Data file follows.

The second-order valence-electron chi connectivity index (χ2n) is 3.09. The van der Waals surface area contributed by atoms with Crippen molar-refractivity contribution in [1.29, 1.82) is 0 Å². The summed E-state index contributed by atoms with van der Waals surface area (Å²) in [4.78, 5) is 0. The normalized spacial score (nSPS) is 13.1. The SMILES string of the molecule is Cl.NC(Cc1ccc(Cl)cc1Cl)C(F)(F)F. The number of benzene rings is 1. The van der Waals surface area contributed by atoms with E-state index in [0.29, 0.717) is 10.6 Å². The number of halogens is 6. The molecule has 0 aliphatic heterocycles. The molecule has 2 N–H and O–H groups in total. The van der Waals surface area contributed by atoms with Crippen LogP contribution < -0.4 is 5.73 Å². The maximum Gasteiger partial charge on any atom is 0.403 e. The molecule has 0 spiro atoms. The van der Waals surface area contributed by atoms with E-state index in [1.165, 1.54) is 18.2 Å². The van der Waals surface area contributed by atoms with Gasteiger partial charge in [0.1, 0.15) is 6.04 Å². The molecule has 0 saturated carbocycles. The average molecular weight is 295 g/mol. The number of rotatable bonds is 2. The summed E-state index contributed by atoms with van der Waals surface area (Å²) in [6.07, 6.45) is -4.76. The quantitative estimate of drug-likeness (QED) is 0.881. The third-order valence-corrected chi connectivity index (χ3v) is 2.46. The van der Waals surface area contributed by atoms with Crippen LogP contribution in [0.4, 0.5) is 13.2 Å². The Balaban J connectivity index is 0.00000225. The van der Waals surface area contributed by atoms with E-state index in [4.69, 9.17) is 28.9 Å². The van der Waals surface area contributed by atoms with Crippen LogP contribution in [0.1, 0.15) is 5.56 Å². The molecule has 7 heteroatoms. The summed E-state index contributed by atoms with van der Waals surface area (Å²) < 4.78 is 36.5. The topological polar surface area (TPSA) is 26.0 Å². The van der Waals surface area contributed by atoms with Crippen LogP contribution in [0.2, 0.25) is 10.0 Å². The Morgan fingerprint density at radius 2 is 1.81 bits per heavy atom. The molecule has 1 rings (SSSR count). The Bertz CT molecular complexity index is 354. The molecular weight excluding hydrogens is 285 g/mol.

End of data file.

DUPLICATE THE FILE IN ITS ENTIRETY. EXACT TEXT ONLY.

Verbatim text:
The second-order valence-electron chi connectivity index (χ2n) is 3.09. The van der Waals surface area contributed by atoms with Crippen molar-refractivity contribution in [1.29, 1.82) is 0 Å². The summed E-state index contributed by atoms with van der Waals surface area (Å²) in [4.78, 5) is 0. The normalized spacial score (nSPS) is 13.1. The SMILES string of the molecule is Cl.NC(Cc1ccc(Cl)cc1Cl)C(F)(F)F. The number of benzene rings is 1. The van der Waals surface area contributed by atoms with E-state index in [0.29, 0.717) is 10.6 Å². The number of halogens is 6. The molecule has 0 aliphatic heterocycles. The molecule has 2 N–H and O–H groups in total. The van der Waals surface area contributed by atoms with Crippen LogP contribution < -0.4 is 5.73 Å². The maximum Gasteiger partial charge on any atom is 0.403 e. The molecule has 0 spiro atoms. The van der Waals surface area contributed by atoms with E-state index in [1.165, 1.54) is 18.2 Å². The van der Waals surface area contributed by atoms with Gasteiger partial charge in [0.1, 0.15) is 6.04 Å². The molecule has 0 saturated carbocycles. The average molecular weight is 295 g/mol. The number of rotatable bonds is 2. The summed E-state index contributed by atoms with van der Waals surface area (Å²) in [6.07, 6.45) is -4.76. The quantitative estimate of drug-likeness (QED) is 0.881. The third-order valence-corrected chi connectivity index (χ3v) is 2.46. The van der Waals surface area contributed by atoms with Crippen LogP contribution in [0.4, 0.5) is 13.2 Å². The Balaban J connectivity index is 0.00000225. The van der Waals surface area contributed by atoms with E-state index in [4.69, 9.17) is 28.9 Å². The van der Waals surface area contributed by atoms with Crippen LogP contribution in [0.1, 0.15) is 5.56 Å². The molecule has 7 heteroatoms. The summed E-state index contributed by atoms with van der Waals surface area (Å²) < 4.78 is 36.5. The topological polar surface area (TPSA) is 26.0 Å². The van der Waals surface area contributed by atoms with Crippen LogP contribution in [0.2, 0.25) is 10.0 Å². The Morgan fingerprint density at radius 2 is 1.81 bits per heavy atom. The molecule has 1 rings (SSSR count). The Bertz CT molecular complexity index is 354. The molecular weight excluding hydrogens is 285 g/mol.